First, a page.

On Wed, 27 Oct 2004 23:40:47 -0700, sylikc <sylikc at gmail dot com> wrote:
> > I recently set up a monowall firewall at my office and am trying to get
> > the PPTP vpn server working. The problem I'm running into is that my
> > office subnet is set to the very popular 192.168.1.x. This ofcourse is
> > the default setting that linksys, and may other, routers are set to. So
> > when I log into the VPN from my home network (via my linksys router and
> > it's 192.168.1.x subnet) it doesn't work, of course. Changing my home
> > network to something like 192.168.0.x solved the problem for myself, but
> > we have many people who travel and log in via networks that they have no
> > control over. So next you are going to tell me to change my office
> > network to something obscure like 192.168.87.x right? Well that is
> > easier said than done because our office network consists of at least
> > 10 servers, 6 printers, 4 access points, 2 dhcp servers, 1 wireless
> > bridge and a partridge in a pear tree. Reconfiguring our network would
> > be difficult, especially reconfiguring each computer to recognize the
> > new static ip of the printers. So my questions ars... Is there any
> > other way to get this vpn to work? Will the new software with OpenVPN
> > solve this? Do I have to reconfigure my subnet?
> Well, this is an interesting thing I ran into also in locations that I
> travel to. I use a 10.A.B.x/24 subnet as LAN for my m0n0. I often
> end up in places that use 10.x.x.x/8, the full class A. I figured out
> a type of hack job in terms of how to get around the fact that the
> full class A encapsulates just my subnet.
> I haven't particularly confirmed that this works in other
> environments, but I've gotten it working on my mobile computer at
> least. I run WinXP. Now, I take the DHCP assigned address on the
> remote network, copy down all the details, and then change it to
> static with exactly the same details. GW, DNS, IP, everything but the
> subnet mask. I shift the subnet mask in such a way that it doesn't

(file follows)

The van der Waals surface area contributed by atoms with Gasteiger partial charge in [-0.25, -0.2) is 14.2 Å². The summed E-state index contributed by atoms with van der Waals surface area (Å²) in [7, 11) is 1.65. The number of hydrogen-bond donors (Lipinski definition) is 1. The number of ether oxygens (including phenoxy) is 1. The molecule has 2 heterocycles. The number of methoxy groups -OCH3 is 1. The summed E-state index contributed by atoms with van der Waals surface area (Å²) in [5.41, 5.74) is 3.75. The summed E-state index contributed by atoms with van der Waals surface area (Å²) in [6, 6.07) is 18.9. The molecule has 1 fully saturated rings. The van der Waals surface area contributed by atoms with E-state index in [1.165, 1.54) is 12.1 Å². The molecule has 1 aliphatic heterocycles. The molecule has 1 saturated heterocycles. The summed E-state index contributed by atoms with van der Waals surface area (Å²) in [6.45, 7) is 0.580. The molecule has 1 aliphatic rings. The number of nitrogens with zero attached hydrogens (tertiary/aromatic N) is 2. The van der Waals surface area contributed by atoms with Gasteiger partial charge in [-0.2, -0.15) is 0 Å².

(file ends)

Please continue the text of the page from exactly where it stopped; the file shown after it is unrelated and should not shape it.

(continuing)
> overlap with the internal LAN of the m0n0 I try to connect to.
> Now, after doing this, you'll probably run into the situation where
> your subnet is different than your gateway's. I've always wondered
> how this could still work, but it does. With most applications this
> is OK... Windows somehow finds the gateway. I'm aware win98 also
> displays this property. It also shows when you set the gateway to the
> IP of the machine you're on. If someone could explain why it works to
> me... I'm listening...
Wow, what a hack job. :) But yeah, that's the only way to get around
that issue. But in the case of the 192.168.1.0/24 on both ends, you
won't be able to get around that doing something like this.
Windows doesn't care if the gateway IP is within the subnet or not.
So when it does an ARP lookup on that MAC address, it broadcasts and
ARP request for the gateway's IP. This goes out to all hosts on the
broadcast domain, which includes the firewall/router. It responds to
your machine, and from that point your machine uses its MAC address in
association with the gateway IP. It doesn't really need to know the
IP of the default gateway, just the MAC address. If the router
actually were on a different broadcast domain, it wouldn't work.
I've even inherited networks at clients where the LAN was using a
private subnet, but a previous consultant put a public IP in for the
default gateway for everything. It was working fine. In that case,
it'll only work if the router/firewall is using proxy ARP on the LAN.
Your machine tries to do a ARP lookup on the gateway's IP, to which
the router/firewall responds since the IP your machine is looking for
isn't on the local LAN. Your machine then uses that MAC in
association with the gateway IP.
BSD and Linux don't permit this madness because it's not valid and you
shouldn't ever set up a network that way. (though some less than
clueful admins do)
Though in times like this where a bad idea becomes the only way to do
something, that Windows "feature" can come in handy. :)